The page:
Collaboration Tools


2013 OpenMRS Implementers Meeting, Eldoret, Kenya

Tools and Tips

In the previous section, we examined some ways to work together in the OpenMRS community. This section will explore some of the tools we use to do so. We have many different ways we can work with one another. Our main collaborative tools include:

  • OpenMRS ID
  • OpenMRS Wiki
  • OpenMRS Talk (a question-and-answer service)
  • IRC
  • Telegram
  • Mailing Lists
  • JIRA Issue Tracker
  • Git for version control

Most tools have specific functionality and purposes, and some tools are better suited for certain things than others. For example, you might have a specific question you want to ask, or are looking for a project to collaborate on, or want to report a bug, or simply want to say hello. Let's look at some of these collaboration tools, their functionality, and how to use them.

1. OpenMRS ID

In order to use most of our community tools, you'll need to create an OpenMRS ID. (This isn't used for the OpenMRS software itself, but just our collaboration tools.) When you create your OpenMRS ID, you'll create a user profile with information about who you are. You can also create a personal space on the OpenMRS Wiki where you can detail your work and interests.

Learn more about OpenMRS ID and register for you own at http://om.rs/id

2. OpenMRS Wiki

The vast majority of our documentation is stored on our wiki. If you have a question or want to learn more about anything, the wiki is a great place to turn. It contains both general and specific information about the core system, add-on modules, our community, and other project resources. Users, implementers, developers, contributors and curious people use the wiki to find and share information.

You can search for information in the wiki using the search bar in the top right corner, or by using the links on the left of the page to navigate to the relevant section.

You can communicate directly with other community members by leaving comments on wiki pages. You also directly edit the wiki if you find an error, if it's out of date, if you've updated the project or if it just doesn't have complete or accurate information. If you're not sure or don't want to edit the page, feel free to leave your thoughts in a comment. You should create a new wiki page when you start a new project, or if you note that one doesn't exist (perhaps an interesting discussion on the mailing list deserves its own page). When you do this, make sure that the page doesn't already exist!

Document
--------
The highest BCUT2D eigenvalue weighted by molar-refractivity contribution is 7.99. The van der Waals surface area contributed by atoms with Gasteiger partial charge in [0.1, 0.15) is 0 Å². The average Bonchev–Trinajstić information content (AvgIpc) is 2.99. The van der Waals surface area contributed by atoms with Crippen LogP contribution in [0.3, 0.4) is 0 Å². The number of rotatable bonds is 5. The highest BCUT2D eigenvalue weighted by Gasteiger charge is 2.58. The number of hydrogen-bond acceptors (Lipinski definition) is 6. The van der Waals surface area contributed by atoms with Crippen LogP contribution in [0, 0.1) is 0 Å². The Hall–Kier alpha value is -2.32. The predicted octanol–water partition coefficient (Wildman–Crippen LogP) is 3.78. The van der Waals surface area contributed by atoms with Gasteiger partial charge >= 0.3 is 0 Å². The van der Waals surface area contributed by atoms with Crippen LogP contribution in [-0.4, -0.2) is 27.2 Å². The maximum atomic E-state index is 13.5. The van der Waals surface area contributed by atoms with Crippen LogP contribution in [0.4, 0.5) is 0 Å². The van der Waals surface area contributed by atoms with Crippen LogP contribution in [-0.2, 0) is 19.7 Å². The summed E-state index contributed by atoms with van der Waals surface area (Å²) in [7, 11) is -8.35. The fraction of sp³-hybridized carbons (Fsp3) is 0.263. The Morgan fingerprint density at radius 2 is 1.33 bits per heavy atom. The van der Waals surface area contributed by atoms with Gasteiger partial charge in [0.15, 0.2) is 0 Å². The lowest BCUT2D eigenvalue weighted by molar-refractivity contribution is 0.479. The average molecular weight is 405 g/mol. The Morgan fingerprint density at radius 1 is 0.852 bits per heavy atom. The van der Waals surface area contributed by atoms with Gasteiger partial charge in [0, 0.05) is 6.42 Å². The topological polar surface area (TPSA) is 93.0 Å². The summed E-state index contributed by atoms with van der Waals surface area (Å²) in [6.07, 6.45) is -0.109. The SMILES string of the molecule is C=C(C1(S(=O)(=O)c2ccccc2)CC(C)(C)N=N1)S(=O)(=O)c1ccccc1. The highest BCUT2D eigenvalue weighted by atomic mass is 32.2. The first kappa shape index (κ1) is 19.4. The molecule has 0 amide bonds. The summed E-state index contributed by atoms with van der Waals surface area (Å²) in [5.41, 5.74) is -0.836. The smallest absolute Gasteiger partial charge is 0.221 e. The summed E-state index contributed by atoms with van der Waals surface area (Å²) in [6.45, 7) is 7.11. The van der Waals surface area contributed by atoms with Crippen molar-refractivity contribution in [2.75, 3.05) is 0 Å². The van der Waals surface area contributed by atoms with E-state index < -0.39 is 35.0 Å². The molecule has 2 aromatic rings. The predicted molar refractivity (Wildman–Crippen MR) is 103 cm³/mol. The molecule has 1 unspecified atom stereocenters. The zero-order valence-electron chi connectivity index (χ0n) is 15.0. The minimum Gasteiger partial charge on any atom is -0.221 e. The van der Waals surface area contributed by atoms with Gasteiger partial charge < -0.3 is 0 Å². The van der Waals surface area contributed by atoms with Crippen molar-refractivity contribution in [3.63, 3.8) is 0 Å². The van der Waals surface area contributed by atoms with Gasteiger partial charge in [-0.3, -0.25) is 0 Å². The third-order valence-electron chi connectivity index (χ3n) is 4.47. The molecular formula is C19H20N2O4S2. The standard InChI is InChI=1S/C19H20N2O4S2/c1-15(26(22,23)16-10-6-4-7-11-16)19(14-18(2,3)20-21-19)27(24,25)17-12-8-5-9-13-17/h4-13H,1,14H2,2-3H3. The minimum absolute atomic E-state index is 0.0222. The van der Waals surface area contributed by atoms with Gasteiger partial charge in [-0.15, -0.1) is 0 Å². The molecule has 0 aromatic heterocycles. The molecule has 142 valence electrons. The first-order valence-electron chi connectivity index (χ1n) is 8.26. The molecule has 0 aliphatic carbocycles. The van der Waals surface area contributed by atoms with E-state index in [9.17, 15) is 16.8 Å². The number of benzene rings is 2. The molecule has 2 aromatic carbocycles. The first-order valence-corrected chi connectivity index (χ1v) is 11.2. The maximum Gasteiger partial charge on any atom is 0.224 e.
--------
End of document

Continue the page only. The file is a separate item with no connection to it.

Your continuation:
The OpenMRS Wiki is available at: http://wiki.openmrs.org/

3. OpenMRS Talk

Another great resource for posting and searching for questions and answers is OpenMRS Talk, our online question-and-answer site. If you have specific problems or need help troubleshooting, this is a great space to browse others' questions and answers, and seek out help from other developers. You can answer questions on the site as you learn more about OpenMRS and become an experienced developer, earning points and badges along the way.

OpenMRS Talk can be found online at: https://talk.openmrs.org/

4. IRC

Internet Relay Chat is a form of real time chat and conferencing. IRC is a great way to chat with other people in the OpenMRS community in real-time. IRC is a good place to ask questions, get help with a problem, discuss ideas, or just chat! Keep in mind that there are not always people actively watching the IRC channel, so if your question or comment isn't answered, it might be useful to send out an email to the mailing list as well.

We use the #OpenMRS channel on the Freenode network. You can visit our chat room directly from the web, or use an IRC client. We recommend

  • X-Chat or mIRC for Windows
  • X-Chat or Irssi for Linux and
  • Textual, Colloquy or Adium for Mac.
  • Or the web interface on https://webchat.freenode.net/

We keep up-to-date logs from our IRC channel on the OpenMRS Wiki. They are fully searchable, and can be a great place to check if you problem or question that someone might have already addressed.